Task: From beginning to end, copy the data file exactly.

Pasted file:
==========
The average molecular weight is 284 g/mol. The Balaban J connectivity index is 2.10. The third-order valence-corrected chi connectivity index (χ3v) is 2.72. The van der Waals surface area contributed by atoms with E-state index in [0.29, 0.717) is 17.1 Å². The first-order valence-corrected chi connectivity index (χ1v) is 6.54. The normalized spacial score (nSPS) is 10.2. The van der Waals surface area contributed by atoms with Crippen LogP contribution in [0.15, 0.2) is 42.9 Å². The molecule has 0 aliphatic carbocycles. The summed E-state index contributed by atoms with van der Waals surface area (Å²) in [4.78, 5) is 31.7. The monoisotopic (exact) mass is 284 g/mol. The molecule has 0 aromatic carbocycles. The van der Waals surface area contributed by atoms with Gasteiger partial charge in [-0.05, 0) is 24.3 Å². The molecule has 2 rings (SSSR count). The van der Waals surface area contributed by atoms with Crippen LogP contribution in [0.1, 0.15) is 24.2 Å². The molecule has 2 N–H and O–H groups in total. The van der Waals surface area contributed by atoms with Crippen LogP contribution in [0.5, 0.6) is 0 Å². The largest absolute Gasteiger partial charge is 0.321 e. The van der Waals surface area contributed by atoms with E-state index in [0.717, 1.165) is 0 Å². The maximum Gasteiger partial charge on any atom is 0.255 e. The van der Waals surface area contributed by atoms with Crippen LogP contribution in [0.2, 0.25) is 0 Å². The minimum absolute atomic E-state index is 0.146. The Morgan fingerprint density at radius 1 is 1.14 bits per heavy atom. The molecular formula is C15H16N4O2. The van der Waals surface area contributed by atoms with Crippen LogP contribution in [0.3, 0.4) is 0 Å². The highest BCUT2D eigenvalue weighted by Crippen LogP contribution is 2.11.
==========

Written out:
The average molecular weight is 284 g/mol. The Balaban J connectivity index is 2.10. The third-order valence-corrected chi connectivity index (χ3v) is 2.72. The van der Waals surface area contributed by atoms with E-state index in [0.29, 0.717) is 17.1 Å². The first-order valence-corrected chi connectivity index (χ1v) is 6.54. The normalized spacial score (nSPS) is 10.2. The van der Waals surface area contributed by atoms with Crippen LogP contribution in [0.15, 0.2) is 42.9 Å². The molecule has 0 aliphatic carbocycles. The summed E-state index contributed by atoms with van der Waals surface area (Å²) in [4.78, 5) is 31.7. The monoisotopic (exact) mass is 284 g/mol. The molecule has 0 aromatic carbocycles. The van der Waals surface area contributed by atoms with Gasteiger partial charge in [-0.05, 0) is 24.3 Å². The molecule has 2 rings (SSSR count). The van der Waals surface area contributed by atoms with Crippen LogP contribution in [0.1, 0.15) is 24.2 Å². The molecule has 2 N–H and O–H groups in total. The van der Waals surface area contributed by atoms with Crippen LogP contribution in [0.5, 0.6) is 0 Å². The largest absolute Gasteiger partial charge is 0.321 e. The van der Waals surface area contributed by atoms with E-state index in [0.717, 1.165) is 0 Å². The maximum Gasteiger partial charge on any atom is 0.255 e. The van der Waals surface area contributed by atoms with Crippen LogP contribution in [0.2, 0.25) is 0 Å². The minimum absolute atomic E-state index is 0.146. The Morgan fingerprint density at radius 1 is 1.14 bits per heavy atom. The molecular formula is C15H16N4O2. The van der Waals surface area contributed by atoms with Crippen LogP contribution in [0.3, 0.4) is 0 Å². The highest BCUT2D eigenvalue weighted by Crippen LogP contribution is 2.11.